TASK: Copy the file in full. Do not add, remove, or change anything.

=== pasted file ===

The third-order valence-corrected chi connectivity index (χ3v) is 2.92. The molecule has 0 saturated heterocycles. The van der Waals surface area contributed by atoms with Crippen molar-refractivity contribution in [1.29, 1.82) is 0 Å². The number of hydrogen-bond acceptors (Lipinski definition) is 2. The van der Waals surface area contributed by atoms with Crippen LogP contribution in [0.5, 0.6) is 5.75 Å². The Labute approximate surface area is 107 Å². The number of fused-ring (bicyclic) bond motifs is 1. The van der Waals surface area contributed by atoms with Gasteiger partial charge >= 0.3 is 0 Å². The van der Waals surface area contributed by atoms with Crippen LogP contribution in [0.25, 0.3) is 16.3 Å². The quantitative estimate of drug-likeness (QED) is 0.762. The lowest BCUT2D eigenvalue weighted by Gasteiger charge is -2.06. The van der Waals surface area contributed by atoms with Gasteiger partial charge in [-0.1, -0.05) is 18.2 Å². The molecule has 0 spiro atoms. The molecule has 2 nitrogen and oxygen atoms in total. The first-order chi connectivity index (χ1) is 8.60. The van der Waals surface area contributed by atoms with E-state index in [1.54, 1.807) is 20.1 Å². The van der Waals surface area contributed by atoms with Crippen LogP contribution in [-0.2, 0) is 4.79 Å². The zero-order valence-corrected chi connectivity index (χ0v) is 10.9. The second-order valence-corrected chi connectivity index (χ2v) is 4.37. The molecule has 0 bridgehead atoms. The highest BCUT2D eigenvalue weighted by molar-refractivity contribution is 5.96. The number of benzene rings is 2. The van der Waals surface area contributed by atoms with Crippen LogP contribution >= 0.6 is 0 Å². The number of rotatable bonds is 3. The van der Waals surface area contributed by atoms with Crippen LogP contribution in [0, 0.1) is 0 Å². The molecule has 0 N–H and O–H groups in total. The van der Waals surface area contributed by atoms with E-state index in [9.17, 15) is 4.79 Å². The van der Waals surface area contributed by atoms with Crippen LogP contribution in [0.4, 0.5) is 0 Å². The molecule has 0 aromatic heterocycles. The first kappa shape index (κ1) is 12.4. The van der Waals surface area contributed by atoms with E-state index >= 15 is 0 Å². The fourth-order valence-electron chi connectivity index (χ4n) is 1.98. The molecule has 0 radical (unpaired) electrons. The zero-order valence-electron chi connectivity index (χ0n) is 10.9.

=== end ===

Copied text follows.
The third-order valence-corrected chi connectivity index (χ3v) is 2.92. The molecule has 0 saturated heterocycles. The van der Waals surface area contributed by atoms with Crippen molar-refractivity contribution in [1.29, 1.82) is 0 Å². The number of hydrogen-bond acceptors (Lipinski definition) is 2. The van der Waals surface area contributed by atoms with Crippen LogP contribution in [0.5, 0.6) is 5.75 Å². The Labute approximate surface area is 107 Å². The number of fused-ring (bicyclic) bond motifs is 1. The van der Waals surface area contributed by atoms with Gasteiger partial charge >= 0.3 is 0 Å². The van der Waals surface area contributed by atoms with Crippen LogP contribution in [0.25, 0.3) is 16.3 Å². The quantitative estimate of drug-likeness (QED) is 0.762. The lowest BCUT2D eigenvalue weighted by Gasteiger charge is -2.06. The van der Waals surface area contributed by atoms with Gasteiger partial charge in [-0.1, -0.05) is 18.2 Å². The molecule has 0 spiro atoms. The molecule has 2 nitrogen and oxygen atoms in total. The first-order chi connectivity index (χ1) is 8.60. The van der Waals surface area contributed by atoms with E-state index in [1.54, 1.807) is 20.1 Å². The van der Waals surface area contributed by atoms with Crippen LogP contribution in [-0.2, 0) is 4.79 Å². The zero-order valence-corrected chi connectivity index (χ0v) is 10.9. The second-order valence-corrected chi connectivity index (χ2v) is 4.37. The molecule has 0 bridgehead atoms. The highest BCUT2D eigenvalue weighted by molar-refractivity contribution is 5.96. The number of benzene rings is 2. The van der Waals surface area contributed by atoms with Crippen LogP contribution >= 0.6 is 0 Å². The number of rotatable bonds is 3. The van der Waals surface area contributed by atoms with Crippen LogP contribution in [0, 0.1) is 0 Å². The molecule has 0 N–H and O–H groups in total. The van der Waals surface area contributed by atoms with E-state index in [9.17, 15) is 4.79 Å². The van der Waals surface area contributed by atoms with Crippen LogP contribution in [0.4, 0.5) is 0 Å². The molecule has 0 aromatic heterocycles. The first kappa shape index (κ1) is 12.4. The van der Waals surface area contributed by atoms with E-state index >= 15 is 0 Å². The fourth-order valence-electron chi connectivity index (χ4n) is 1.98. The molecule has 0 radical (unpaired) electrons. The zero-order valence-electron chi connectivity index (χ0n) is 10.9.